If you have an HVAC system, get familiar with it. Your filters' cleanliness and quality matter, so if at all possible, select high-efficiency filters and replace them as needed. Finding out if your system has exterior air intake vents is also crucial.

Refrain from causing pollution indoors. This includes refraining from smoking, vacuuming, and lighting items like incense or candles. Steer clear of gas burners and cooking, especially if your stove is poorly ventilated.

Establish a "clean room." Select a space with few windows and entrances. Use a room-sized air purifier, particularly if you are not using central air conditioning, to stay cool.

Wear a mask outside, and limit your time spent outside. Again, stocking up on non-perishable food and pharmaceuticals several days ahead of time may be beneficial. Reduce the amount of time and activities if you must go outside. Avoiding inhaling tiny particles floating in the smoke-filled air can be aided by wearing a properly fitting N95, KN95, or P100 mask or respirator (note: automatic PDF download).
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11 comments

  1. I loved the post. You can't play with your health and you can't be too careful. I live in a very dry region, so we always have to be careful to avoid fires.
    X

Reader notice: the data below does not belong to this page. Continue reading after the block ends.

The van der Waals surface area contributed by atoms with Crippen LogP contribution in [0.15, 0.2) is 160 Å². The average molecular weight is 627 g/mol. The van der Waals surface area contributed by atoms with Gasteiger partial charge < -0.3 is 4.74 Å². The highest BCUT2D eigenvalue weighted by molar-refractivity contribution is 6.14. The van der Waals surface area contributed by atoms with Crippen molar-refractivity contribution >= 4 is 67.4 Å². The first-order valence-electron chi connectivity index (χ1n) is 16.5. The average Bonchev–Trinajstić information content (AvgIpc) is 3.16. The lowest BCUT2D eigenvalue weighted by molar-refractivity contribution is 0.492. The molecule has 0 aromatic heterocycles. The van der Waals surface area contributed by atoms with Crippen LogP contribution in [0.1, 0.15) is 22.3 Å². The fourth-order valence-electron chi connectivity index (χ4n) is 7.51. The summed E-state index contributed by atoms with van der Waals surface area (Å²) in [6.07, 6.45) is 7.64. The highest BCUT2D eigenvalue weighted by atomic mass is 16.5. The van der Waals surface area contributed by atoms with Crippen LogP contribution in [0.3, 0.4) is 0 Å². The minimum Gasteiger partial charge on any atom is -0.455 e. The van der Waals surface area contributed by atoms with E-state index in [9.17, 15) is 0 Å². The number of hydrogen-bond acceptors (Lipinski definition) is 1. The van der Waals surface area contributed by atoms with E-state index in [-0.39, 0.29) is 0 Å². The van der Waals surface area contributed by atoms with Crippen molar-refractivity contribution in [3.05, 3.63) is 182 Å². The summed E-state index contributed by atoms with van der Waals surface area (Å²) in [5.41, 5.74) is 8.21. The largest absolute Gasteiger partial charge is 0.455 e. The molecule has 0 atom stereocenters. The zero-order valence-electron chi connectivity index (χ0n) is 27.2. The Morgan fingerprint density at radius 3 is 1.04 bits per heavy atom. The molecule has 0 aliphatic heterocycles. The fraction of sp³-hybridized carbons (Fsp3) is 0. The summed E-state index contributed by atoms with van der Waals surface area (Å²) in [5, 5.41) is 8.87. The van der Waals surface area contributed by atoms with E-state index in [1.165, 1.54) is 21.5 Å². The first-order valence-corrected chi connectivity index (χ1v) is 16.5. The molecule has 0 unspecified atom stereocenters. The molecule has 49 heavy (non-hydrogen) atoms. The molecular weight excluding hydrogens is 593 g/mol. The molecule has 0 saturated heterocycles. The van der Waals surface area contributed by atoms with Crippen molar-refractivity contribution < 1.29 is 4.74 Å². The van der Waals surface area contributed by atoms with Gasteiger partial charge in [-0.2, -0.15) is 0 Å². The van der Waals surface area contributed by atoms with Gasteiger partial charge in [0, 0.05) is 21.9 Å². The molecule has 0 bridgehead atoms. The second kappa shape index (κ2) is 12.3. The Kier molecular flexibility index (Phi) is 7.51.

https://www.dearlytay.com.br

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  2. At least in such kind of fire there is not any chemicals in the smoke. My country, unfortunately, is plagued with dumpsite fires. Of course, it's not natural :(

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  3. I am lucky that I have never had to worry about wildfires and smoke but so many do and for them this would be an awesome post.

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  4. Gracias por los consejos. Te mando un beso.

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  5. We had horrible air quality last summer when there were wild fires in Canada. This is such a good reference!

    Jill - Doused in Pink

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  6. When the sky turns that weird shade of orange, it's time to hunker down inside and not breathe. If only we could get away with not breathing.

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  7. What I like most is the suggestion to prepare supplies and an evacuation plan. The most important thing in an emergency situation is a first aid and the safety of loved ones. Thank you for this practical and wise blog note. There's always more to learn 👍
    Best regards 🤗

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  8. You raised a very important topic. Air pollution has a disastrous impact on our health. It is also important to surround yourself with plants at home that absorb pollutants. NASA once published a list of such plants.

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  9. Muito triste e devastador essa situação.
    Abraços carinhosos em seu coração.

    https://sensualidadeeerotimo.blogspot.com/

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  10. Thanks for these important tips.

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Thank you for sharing your opinion.